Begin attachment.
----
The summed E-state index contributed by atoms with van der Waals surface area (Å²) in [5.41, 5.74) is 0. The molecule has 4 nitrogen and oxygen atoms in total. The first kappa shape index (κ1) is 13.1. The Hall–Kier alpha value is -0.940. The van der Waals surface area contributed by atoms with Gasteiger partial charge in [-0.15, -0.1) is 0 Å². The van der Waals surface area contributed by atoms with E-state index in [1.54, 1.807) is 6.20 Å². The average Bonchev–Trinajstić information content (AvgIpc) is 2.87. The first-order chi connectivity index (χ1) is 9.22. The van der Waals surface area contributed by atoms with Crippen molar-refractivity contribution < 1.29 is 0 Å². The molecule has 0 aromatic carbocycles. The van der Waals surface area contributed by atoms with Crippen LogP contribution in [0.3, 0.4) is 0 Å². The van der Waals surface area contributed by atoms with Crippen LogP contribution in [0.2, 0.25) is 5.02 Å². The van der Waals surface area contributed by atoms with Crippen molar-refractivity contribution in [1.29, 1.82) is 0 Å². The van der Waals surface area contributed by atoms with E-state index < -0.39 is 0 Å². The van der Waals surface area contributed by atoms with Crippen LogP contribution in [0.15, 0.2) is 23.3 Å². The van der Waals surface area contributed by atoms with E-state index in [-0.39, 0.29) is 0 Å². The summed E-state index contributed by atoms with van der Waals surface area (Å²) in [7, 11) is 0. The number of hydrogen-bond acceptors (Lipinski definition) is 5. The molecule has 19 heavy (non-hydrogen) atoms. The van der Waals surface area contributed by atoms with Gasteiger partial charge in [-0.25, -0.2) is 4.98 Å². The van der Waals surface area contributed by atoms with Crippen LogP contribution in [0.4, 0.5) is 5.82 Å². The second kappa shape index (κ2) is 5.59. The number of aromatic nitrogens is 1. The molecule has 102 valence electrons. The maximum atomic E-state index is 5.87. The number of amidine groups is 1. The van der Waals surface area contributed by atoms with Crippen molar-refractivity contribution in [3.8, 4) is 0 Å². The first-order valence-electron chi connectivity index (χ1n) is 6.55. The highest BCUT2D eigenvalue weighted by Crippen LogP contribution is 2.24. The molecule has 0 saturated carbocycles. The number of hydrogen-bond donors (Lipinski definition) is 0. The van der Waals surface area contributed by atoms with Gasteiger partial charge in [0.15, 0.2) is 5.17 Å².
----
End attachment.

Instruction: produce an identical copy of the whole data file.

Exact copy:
The summed E-state index contributed by atoms with van der Waals surface area (Å²) in [5.41, 5.74) is 0. The molecule has 4 nitrogen and oxygen atoms in total. The first kappa shape index (κ1) is 13.1. The Hall–Kier alpha value is -0.940. The van der Waals surface area contributed by atoms with Gasteiger partial charge in [-0.15, -0.1) is 0 Å². The van der Waals surface area contributed by atoms with E-state index in [1.54, 1.807) is 6.20 Å². The average Bonchev–Trinajstić information content (AvgIpc) is 2.87. The first-order chi connectivity index (χ1) is 9.22. The van der Waals surface area contributed by atoms with Crippen molar-refractivity contribution < 1.29 is 0 Å². The molecule has 0 aromatic carbocycles. The van der Waals surface area contributed by atoms with Crippen LogP contribution in [0.3, 0.4) is 0 Å². The van der Waals surface area contributed by atoms with Crippen LogP contribution in [0.2, 0.25) is 5.02 Å². The van der Waals surface area contributed by atoms with Crippen molar-refractivity contribution in [1.29, 1.82) is 0 Å². The van der Waals surface area contributed by atoms with E-state index < -0.39 is 0 Å². The van der Waals surface area contributed by atoms with Crippen LogP contribution in [0.15, 0.2) is 23.3 Å². The van der Waals surface area contributed by atoms with E-state index in [-0.39, 0.29) is 0 Å². The summed E-state index contributed by atoms with van der Waals surface area (Å²) in [7, 11) is 0. The number of hydrogen-bond acceptors (Lipinski definition) is 5. The molecule has 19 heavy (non-hydrogen) atoms. The van der Waals surface area contributed by atoms with Gasteiger partial charge in [-0.25, -0.2) is 4.98 Å². The van der Waals surface area contributed by atoms with Crippen LogP contribution in [0.4, 0.5) is 5.82 Å². The second kappa shape index (κ2) is 5.59. The number of aromatic nitrogens is 1. The molecule has 102 valence electrons. The maximum atomic E-state index is 5.87. The number of amidine groups is 1. The van der Waals surface area contributed by atoms with Crippen molar-refractivity contribution in [3.8, 4) is 0 Å². The first-order valence-electron chi connectivity index (χ1n) is 6.55. The highest BCUT2D eigenvalue weighted by Crippen LogP contribution is 2.24. The molecule has 0 saturated carbocycles. The number of hydrogen-bond donors (Lipinski definition) is 0. The van der Waals surface area contributed by atoms with Gasteiger partial charge in [0.15, 0.2) is 5.17 Å².